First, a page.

Gandalf performed all of this when he was known as Gandalf the Grey because of his ashen garments. Saruman the White, who also led the White Council, remained the Istari’s leader. Saruman, on the other hand, succumbed to the temptations of pride and impatience, and became both a disloyal servant and a doomed Sauron imitator. Gandalf was the only Istari to accompany the Fellowship in their mission to destroy the Ring, with the Blue Wizards lost in the East and Radagast missing. When the Fellowship was confronted by a Balrog, a corrupted Maia of shadow and flame, Gandalf sacrificed his life to defeat it.
Because Gandalf was an incarnated spirit, “death” had a different meaning for him than it did for any of the hobbits or Men of the Fellowship. Even by such standards, Gandalf’s demise was out of the ordinary. His spirit is transported “out of thought and time,” only to be resurrected in mortal form and returned to finish his mission. The Lord of the Rings, The Silmarillion, and Tolkien’s private letters all hint that this was a divine intervention – that the Valar would have been bound by the laws of space and time, but Eru Ilvatar (God) interfered personally to change the fate of Middle Earth at that moment. Gandalf was next taken to Lothlórien, where he was given his white garments. The films emphasize the physical distinctions by making Gandalf the White’s white clothing as spotless as the gray one was old and filthy, by giving him more groomed hair, and by rendering him unable of handling his pipe marijuana.
But it was more than just a clothing and a tolerance for smoking that had changed. “Indeed, I am Saruman, one might almost say, Saruman as he should have been,” Gandalf informs Aragorn, Legolas, and Gimli when they mistake him for Saruman in The Two Towers. Gandalf as the White had more power to “show” his real strength, even if he was still charged with advising and counseling rather than using force. With his exposed might, he freed King Théoden from evil influence, shattered Saruman’s staff and ejected him from the White Council, and repelled the Ringwraiths. Gandalf took charge of Minas Tirith’s defenses after Denethor succumbed to despair. When it came time for the ultimate battle with Sauron before Mordor’s gates, Aragorn and the other lords of the West chose Gandalf to lead them (a detail not carried over into the films). His memories and personality remained the same, though the extremes were more prominent; Merry characterizes him as “kinder and more terrifying, merrier and more solemn than before” in The Two Towers. The contrast between Gandalf and Sauron at this moment is described in Unfinished Tales as “the fire that kindles, and succors in wanhope and despair” vs “the fire that devours and wastes.”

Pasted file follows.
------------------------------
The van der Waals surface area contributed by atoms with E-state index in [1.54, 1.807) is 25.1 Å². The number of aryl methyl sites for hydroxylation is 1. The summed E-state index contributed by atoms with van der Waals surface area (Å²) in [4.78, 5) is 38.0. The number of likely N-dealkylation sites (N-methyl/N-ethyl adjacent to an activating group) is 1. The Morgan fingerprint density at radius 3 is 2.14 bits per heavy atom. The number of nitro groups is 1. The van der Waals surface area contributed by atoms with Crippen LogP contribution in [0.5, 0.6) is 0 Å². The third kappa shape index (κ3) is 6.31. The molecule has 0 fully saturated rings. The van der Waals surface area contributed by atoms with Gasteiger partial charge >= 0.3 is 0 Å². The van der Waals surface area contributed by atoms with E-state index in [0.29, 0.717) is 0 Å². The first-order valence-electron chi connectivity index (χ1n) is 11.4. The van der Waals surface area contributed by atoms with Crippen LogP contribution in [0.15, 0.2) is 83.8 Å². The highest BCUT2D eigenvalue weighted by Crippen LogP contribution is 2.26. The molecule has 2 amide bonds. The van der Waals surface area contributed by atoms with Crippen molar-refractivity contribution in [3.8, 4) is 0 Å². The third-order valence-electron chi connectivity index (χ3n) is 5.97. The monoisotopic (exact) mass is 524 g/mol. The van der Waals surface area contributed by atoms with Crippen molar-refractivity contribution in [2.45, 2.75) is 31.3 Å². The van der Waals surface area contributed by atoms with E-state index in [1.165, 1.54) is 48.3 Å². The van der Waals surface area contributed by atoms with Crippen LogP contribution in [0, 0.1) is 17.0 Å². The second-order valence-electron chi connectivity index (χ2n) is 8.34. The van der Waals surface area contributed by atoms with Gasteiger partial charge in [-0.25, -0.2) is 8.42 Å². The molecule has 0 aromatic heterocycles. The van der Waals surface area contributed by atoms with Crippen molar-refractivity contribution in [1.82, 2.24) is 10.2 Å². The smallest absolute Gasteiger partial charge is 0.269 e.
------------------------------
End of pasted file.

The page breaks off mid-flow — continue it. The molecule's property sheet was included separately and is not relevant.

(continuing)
The Battle of the Black Gate was designed to be a diversion from Frodo’s mission to destroy the Ring, which Gandalf oversaw when he was still Gandalf the Grey. Gandalf’s higher power in white prevented him from knowing that Frodo and Sam were capable of carrying out their mission, and he couldn’t use even the full extent of his power to secure their success; to do so would have been a betrayal of his own allotted role. But, beyond what Gandalf the Grey could achieve, Gandalf the White succeeded in putting the greatest forces of Men in opposition to Sauron, where they might best help see the Ring destroyed, by direct and indirect efforts. When he left the borders of Middle Earth, he was still dressed in white. “I was Sauron’s opponent, and my mission is done,” he tells Aragorn in The Return of the King.